Although there are other privately funded public school reform efforts in the U.S. focusing on the linkage between principal leadership and student achievement, the New York initiative stands out, and not only for the financial support it is getting from the business community. What also makes the Leadership Academy singular is how it is building on the success of a highly lauded instruction and professional development program started in the 1980s by a handful of New York City school districts, and combining this experience with expertise gleaned from corporate leadership training. Indeed, the Leadership Academy is emerging as a model for how a public bureaucracy can adopt proven leadership training methods from business and combine them with best practices in education instruction.
In addition to recruiting Jack Welch as a board member and instructor, the academy has enlisted the noted business leadership teacher and consultant Noel M. Tichy. Dr. Tichy, currently director of the Global Leadership program at the University of Michigan Graduate School of Business, was GE’s manager of management education from 1985 to 1987 and one of the primary developers of the highly regarded GE Leadership Development Center (which is now called the John F. Welch Leadership Center) in Crotonville, N.Y. (See “Noel M. Tichy: The Thought Leader Interview,” by Randall Rothenberg, s+b, Spring 2003.)
By borrowing the best leadership training methods from companies like GE, the academy is trying to bridge an important gap in the way principals have traditionally been trained and certified — a gap that education experts say divorces principals’ training from the realities of public school life. School performance has suffered as a result of the “gulf between administrative training programs and the tools, skills, and knowledge necessary for successful practice,” write Ms. Stein and Liz Gewirtzman, a lecturer at Baruch College, in their book Principal Training on the Ground: Ensuring Highly Qualified Leadership (Heinemann, 2003).
Much as Crotonville emphasizes real-life job challenges in teaching management techniques like Six Sigma, the academy frames its instruction around a school principal’s real challenges in such areas as team building, communications, and time management. And much as Crotonville training communicates core GE values and strategies to its management ranks, the academy is trying to imbue in its up-and-coming school leaders a deep understanding of the core values and strategic objectives underpinning the desired teaching methods and management.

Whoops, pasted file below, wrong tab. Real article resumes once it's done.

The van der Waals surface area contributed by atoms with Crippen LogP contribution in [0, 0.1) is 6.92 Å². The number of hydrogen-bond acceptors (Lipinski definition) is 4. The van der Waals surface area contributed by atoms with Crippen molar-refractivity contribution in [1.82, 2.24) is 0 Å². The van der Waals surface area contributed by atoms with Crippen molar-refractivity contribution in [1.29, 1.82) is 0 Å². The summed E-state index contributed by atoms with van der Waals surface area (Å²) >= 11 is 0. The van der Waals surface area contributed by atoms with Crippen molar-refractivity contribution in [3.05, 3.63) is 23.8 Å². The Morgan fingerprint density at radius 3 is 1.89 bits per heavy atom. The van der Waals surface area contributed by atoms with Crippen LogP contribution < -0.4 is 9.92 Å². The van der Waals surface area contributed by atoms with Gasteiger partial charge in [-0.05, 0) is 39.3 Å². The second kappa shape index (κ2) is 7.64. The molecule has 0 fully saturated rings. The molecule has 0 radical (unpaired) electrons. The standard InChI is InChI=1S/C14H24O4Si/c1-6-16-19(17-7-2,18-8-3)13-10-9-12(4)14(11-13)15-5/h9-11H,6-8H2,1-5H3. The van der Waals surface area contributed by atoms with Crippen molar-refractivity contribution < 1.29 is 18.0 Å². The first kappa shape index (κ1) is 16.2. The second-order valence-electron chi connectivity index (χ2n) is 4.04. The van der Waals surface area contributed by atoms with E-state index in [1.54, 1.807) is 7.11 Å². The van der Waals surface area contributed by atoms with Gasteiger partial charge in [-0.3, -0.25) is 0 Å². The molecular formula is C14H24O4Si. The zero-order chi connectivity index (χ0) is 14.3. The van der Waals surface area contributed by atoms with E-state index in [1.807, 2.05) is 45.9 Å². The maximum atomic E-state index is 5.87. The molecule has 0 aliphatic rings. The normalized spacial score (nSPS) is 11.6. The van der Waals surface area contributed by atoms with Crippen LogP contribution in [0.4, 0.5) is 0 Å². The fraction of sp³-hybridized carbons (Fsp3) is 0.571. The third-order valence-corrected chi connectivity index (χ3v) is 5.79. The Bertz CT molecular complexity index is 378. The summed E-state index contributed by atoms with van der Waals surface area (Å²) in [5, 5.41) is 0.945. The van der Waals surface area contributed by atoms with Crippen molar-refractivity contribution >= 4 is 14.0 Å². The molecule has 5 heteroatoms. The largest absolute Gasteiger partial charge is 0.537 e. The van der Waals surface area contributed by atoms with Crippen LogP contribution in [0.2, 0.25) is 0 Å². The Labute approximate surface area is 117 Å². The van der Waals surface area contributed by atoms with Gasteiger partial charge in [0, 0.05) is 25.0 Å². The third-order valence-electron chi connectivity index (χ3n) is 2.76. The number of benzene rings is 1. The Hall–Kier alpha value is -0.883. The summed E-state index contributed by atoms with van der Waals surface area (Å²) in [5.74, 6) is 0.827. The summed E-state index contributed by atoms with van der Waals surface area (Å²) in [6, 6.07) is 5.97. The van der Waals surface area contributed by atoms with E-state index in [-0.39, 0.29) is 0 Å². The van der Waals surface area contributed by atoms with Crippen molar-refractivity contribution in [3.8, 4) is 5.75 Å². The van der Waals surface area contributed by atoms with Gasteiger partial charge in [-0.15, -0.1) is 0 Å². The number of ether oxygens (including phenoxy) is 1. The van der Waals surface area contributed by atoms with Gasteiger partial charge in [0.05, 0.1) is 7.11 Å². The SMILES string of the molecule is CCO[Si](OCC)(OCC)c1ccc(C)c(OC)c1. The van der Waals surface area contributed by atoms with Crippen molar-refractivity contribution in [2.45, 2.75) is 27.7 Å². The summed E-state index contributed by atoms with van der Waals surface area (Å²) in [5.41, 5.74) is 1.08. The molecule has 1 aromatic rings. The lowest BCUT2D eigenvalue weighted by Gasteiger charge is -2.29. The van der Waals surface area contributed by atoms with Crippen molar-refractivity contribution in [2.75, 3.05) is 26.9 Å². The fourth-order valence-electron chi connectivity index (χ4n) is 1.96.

The academy’s ultimate goal, however, is bigger than training principals to be more capable administrators and better teachers. Its mission is to create the leadership momentum that will transform the quality of educational instruction in the school system as a whole. The academy wants to equip its principals to be energetic change agents who elevate public school standards and expectations, motivate teachers, implement curriculum changes, and make lasting improvements in the classroom learning environment — a strategy endorsed by its business partners.
“Our business leaders feel that the quality of school leadership is crucial to the success of the schools,” says Ms. Wylde of the Partnership for New York City.
A Systemic Solution
The New York City school system’s problems are formidable. The schools are so underfunded that the state legislature is under a court order to increase financial support. Budgetary constraints cause severe classroom overcrowding and a chronic shortage of teaching supplies. Successive waves of non-English-speaking immigrants entering the school system have created language barriers that are taxing to teachers and other students. And the large, factorylike high schools established at the beginning of the 20th century are considered neither rigorous nor flexible enough to train the knowledge workers needed by today’s employers.
For years, the partnership had wrestled with the question of how best to support school reform. With other business organizations, it had provided funding for disparate projects, which helped pieces of the school system. From 1999 to 2002, the partnership partially financed a pilot program in the Bronx known as Breakthrough for Learning, which used such private-sector practices as signing bonuses and pay for performance to recruit better principals and teachers. Although many of these individual programs improved school performance in specific districts, the partnership was looking for a broader, systemwide solution for New York City schools.